Suzanne Crocker's 'All The Time In The World' documents 9 months off the grid in Yukon

Suzanne Crocker and her husband moved their three children, ages 10, 8 and 4, to a remote part of the Yukon where they lived for nine months without road access, electricity or running water.

Crocker said experience was a 'touchstone' that helps her remember what's really important

Suzanne Crocker and her family spent nine months living in the wilderness. (Supplied)

When Suzanne Crocker and her husband made a move to disconnect their family from technology — they went all out.

The pair moved their three children, ages 10, 8 and 4, to a remote part of the Yukon where they lived for nine months without road access, electricity or running water.

"The kids, they just thought it was a big adventure. They thought we were going camping and I don't think the reality of nine months in the bush really, really, really hit them," Crocker, who made a documentary about the experience, told The Early Edition.

Here are five things she learned while living in the wilderness:

1. All the supplies had to be hauled in ahead of time

Before setting out to the cabin, Crocker had to pull together all the supplies the entire family would need for the entire nine months.

"Simple things like how many rolls of toilet paper does a family use in nine months — those are things that are hard to find," she said (the answer was 134 rolls).

2. The frenzy melted away with the freeze

Crocker said the fall was extremely busy, as the family prepared a cache of food to get them through the winter.

"I was questioning the whole decision ... because I felt like we were just trading one set of distractions for another, but once freeze-up starts in the Yukon … you really cannot go get any more supplies. You're just there. That was when it really started to relax for us and we just started to living in the moment."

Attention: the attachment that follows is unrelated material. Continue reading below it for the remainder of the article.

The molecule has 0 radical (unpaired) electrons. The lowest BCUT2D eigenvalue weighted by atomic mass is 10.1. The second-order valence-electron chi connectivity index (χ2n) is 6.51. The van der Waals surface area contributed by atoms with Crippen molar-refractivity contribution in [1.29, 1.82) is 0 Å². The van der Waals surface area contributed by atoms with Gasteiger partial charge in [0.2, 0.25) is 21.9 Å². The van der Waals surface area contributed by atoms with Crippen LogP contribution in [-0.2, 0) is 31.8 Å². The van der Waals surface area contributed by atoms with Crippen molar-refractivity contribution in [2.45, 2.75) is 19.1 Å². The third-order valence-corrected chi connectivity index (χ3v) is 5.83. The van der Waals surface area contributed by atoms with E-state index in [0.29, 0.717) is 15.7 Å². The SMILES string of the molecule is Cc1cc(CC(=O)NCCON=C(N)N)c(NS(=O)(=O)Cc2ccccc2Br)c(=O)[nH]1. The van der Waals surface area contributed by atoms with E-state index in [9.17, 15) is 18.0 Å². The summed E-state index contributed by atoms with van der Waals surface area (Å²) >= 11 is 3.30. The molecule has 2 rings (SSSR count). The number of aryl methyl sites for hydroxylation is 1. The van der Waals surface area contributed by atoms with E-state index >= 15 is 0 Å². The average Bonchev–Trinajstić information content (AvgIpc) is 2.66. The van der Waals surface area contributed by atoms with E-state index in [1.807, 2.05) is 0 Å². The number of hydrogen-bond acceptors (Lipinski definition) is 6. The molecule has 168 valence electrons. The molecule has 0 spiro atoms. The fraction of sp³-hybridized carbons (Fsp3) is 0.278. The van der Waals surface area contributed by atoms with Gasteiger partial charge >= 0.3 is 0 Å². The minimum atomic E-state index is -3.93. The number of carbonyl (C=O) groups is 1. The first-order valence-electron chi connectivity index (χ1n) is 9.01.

Suzanne Crocker switched careers from rural family physician to filmmaker in 2009. (

3. Her family got closer, literally

The first thing to do every morning was to heat the cabin. Until it warmed up, the family relied on each other to stay warm.

"We would all snuggle together in one spot in the cabin and then one of us — usually my husband — would get up to get the wood stoves going and boil the water for tea and then we would read out loud for who knows how long — probably for a good hour or two — while the cabin warmed up," she said.

Crocker said she was a bit worried about how her children would get along, but said they actually fought less during the nine months.

4. Time became irrelevant

The family's days weren't dictated by a schedule.

"Because we didn't have clocks or watches, we would eat when we were hungry and get up when we were rested," she said.

5. The comforts of home weren't really missed

"I occasionally dreamed about a hot shower or a hot bath and that was basically it. I really could have stayed there forever," said Crocker.

Her family is now back in Dawson City, and she said she still lives by the lessons she learned in the bush.

"The experience acts as a touchstone now. I do better at living in the moment. I'm not perfect by any means but it's easier for me to see when I'm getting back when I'm getting caught in those old traps, and easier for me to pull out again. It did make me realize what my true priorities are."

Crocker will attend a screening of her documentary, All The Time In The World, at the Vancouver International Women in Film Festival on Sunday, March 8 at the Vancity Theatre in Vancouver.

To hear the full interview with Suzanne Crocker, click the audio labelled: Family living off the grid.


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